Healthy Academics of the World, Unite!

It’s great to see that, among the whiners and the drama queens and the obsessive passive voice users, there are very healthy, balanced, and happy young academics:

I’ve enjoyed my seven years as junior faculty tremendously, quietly playing the game the only way I knew how to. But recently I’ve seen several of my very talented friends become miserable in this job, and many more talented friends opt out. I feel that one of the culprits is our reluctance to openly acknowledge how we find balance. Or openly confront how we create a system that admires and rewards extreme imbalance. I’ve decided that I do not want to participate in encouraging such a world. In fact, I have to openly oppose it.

Do read the whole article. I don’t do things the way this person does and I’m at a very different kind of institution, but I really like the intense emotional and psychological health that inspires this article’s every word. Even just reading the piece is soothing and therapeutic.

Thank you, dear E, who sent me this link.

6 thoughts on “Healthy Academics of the World, Unite!

  1. Thank you. It’s still unusual to find a piece where the writer speaks to the reader as simply one person to another, without the repellant drone of expertise. I especially liked her lines: “Most people I know are incapable of giving advice I can follow…” and “By demoting the prize, the risk becomes less”. And I adore her magnanimity in including links to other people’s works.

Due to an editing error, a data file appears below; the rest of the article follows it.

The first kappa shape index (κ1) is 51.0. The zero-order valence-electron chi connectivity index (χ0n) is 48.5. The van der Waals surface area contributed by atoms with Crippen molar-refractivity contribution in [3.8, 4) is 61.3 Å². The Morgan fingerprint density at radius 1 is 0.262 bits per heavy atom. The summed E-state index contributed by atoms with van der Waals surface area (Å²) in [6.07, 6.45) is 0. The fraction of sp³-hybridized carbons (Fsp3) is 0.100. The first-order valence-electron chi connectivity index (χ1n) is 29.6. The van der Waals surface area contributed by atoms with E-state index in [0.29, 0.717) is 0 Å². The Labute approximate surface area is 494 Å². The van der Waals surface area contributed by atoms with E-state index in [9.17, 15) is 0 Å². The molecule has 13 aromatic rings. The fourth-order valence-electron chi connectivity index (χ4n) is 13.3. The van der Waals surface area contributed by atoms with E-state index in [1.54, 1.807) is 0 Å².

2. Yes, I liked this piece as well and again, it is the reason only to accept jobs at institutions where people are healthy enough to accept a healthy attitude. More grist for my mill, just any tenure track job is not good enough.


    1. Few places are as unhealthy as Harvard. Maybe even none. The environment there is ridiculously lousy. Everything is about intrigues, brownnosing, connections, terror. This woman is absolutely exceptional.


        1. No, seriously, for every single person who got a tenure-track job at an Ivy (and I know a lot of them), this was the end of their career. They were squeezed out and discarded. Good, talented people. And they were so happy to get those jobs. 😦


          1. My quote is from Morse, so it must be true.

            But, I suppose on a psychological level I was always aware that you should not whittle and narrow yourself to try to fit what other people considered desirable for success. Perhaps that is the best approach to take always.


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